How Focusing on Your Successes Could Transform Your Business

When managing your business, it can be difficult to operate without taking influence from others on the market. It would be logical to see a tried and tested business model and assume that you can be successful by borrowing from it, or even replicating it. While this is helpful in preventing you from making a fundamental mistake, what you must remember is that your business is individual to you, and therefore will thrive and fall short in different areas depending on your personal strengths and weaknesses. What you should be more concerned about is what you are doing right, and why.

(Image by Tec Estromberg)

Focusing on the successful elements of your business could take you in an entirely new direction. Business experts also speak about finding a ‘gap in the market’, but sometimes a gap can present itself without you even realising it. Is there an area of your business or a specific type of product that sells a lot more than others? Ask yourself why you aren’t placing more focus on this. Maybe you have found a gap, but you’re just not pushing hard enough to fill it.

Where’s the money? 

An important question to always ask yourself when making any business decision is “where’s the money?” This especially applies in retail, where some of your products will sell much better than others. While you may have a clear vision in mind of how you want your business to look and feel, ask yourself whether this is based on facts and figures or whether it is just personal preference. The best business minds will identify their own strengths and constantly adapt their business model in light of what they know they are doing right — even if this means taking off in a completely different direction.

This is what happened with Gary Lyons from The Plastic Box Shop, when he realised that the plastic storage boxes he was selling from a small hardware store in Thirsk were by far the store’s most popular product. It was clear that there was a demand for plastic storage boxes, and Gary spotted the opportunity to move into an area of retail where there was few competitors and money to be made.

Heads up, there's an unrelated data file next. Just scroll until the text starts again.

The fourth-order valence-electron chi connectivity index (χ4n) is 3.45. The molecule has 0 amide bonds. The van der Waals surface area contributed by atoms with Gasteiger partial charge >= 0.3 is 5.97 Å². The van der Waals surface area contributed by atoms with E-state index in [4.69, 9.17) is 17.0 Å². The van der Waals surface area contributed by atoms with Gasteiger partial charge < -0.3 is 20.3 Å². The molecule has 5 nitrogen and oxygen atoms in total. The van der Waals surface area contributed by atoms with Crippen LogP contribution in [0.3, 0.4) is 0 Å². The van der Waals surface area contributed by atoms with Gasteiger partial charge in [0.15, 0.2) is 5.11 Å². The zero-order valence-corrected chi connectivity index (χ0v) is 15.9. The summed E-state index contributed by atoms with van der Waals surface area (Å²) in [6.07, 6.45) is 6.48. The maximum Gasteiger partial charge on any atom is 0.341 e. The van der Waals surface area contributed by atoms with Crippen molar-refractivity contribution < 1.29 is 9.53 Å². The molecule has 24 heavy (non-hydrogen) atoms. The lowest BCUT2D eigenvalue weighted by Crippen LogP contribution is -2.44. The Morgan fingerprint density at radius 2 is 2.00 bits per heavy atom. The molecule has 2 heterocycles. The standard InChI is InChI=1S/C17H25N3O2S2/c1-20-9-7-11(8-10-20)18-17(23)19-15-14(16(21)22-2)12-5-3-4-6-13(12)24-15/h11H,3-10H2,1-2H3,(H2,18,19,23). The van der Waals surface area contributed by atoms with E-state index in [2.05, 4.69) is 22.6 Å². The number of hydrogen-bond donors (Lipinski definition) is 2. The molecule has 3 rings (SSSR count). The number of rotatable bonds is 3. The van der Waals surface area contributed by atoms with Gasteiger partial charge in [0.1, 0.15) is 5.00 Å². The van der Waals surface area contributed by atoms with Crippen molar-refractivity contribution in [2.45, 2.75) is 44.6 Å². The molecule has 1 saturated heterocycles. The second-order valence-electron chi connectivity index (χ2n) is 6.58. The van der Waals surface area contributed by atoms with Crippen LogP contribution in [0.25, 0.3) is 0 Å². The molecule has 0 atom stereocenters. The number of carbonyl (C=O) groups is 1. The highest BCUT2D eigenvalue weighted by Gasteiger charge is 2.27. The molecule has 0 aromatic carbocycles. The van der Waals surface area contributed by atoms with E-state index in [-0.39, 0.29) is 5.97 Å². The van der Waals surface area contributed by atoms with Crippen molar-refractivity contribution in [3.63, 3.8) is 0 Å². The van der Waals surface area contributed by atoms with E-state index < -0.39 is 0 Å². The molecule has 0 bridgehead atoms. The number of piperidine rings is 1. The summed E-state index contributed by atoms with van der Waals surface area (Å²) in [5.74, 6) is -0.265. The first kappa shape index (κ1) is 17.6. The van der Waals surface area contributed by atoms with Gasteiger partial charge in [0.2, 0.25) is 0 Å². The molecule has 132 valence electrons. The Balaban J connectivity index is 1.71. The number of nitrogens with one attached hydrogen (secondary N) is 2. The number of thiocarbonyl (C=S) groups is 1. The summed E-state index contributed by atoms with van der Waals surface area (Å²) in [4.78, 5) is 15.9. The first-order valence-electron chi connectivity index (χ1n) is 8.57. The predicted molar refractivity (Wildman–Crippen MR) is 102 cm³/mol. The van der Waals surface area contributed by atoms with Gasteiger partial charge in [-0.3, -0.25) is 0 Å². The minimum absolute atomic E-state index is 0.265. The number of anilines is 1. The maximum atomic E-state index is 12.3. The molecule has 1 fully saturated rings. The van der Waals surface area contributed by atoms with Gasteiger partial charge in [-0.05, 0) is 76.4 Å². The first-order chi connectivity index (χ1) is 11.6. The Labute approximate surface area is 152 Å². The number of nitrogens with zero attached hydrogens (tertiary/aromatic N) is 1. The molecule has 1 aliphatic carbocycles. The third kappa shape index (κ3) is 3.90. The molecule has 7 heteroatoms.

Play to your strengths 

For sectors other than retail, finding the strong elements of your business may be more difficult than simply identifying which area makes the most money. Your strength may not lie in the actual product or service you provide, but rather the manner in which you do things. If you are blessed with modesty and unsure of what your individual strengths are, perhaps you could ask a colleague or a partner what they consider them to be. The likelihood is that if they enjoy working with you and your business is succeeding, you obviously excel at something. Or for a more objective view of your strengths you could always try completing a Briggs Myers test, which will tell you your personality type based on behavioural traits.

If you’re particularly charismatic and thrive when meeting with clients, you should consider restructuring your staff roles to allow you to spend more time doing that, and less time undertaking tasks you aren’t very good at. Charisma is a fantastic attribute to have, especially with the importance that ‘the pitch’ plays in getting your business off the ground and attracting investors, as discussed in this interview with Dragons’ Den’s Piers Linney. While a lot can be said for self-improvement, when it comes to business you must assign the best person for the role at all times, so don’t be too proud to admit when you don’t think you’re the right person to perform a task. Instead, spend time doing things that you’re good at which also benefits the business.

If you aren’t playing to your strengths or doing the things that make the most money, you’re not running your business correctly. Don’t be afraid to deviate from an earlier business model in order to be pragmatic when managing your business, and always remember where your business started from — it’s okay to celebrate your successes once in a while, just don’t let it go to your head!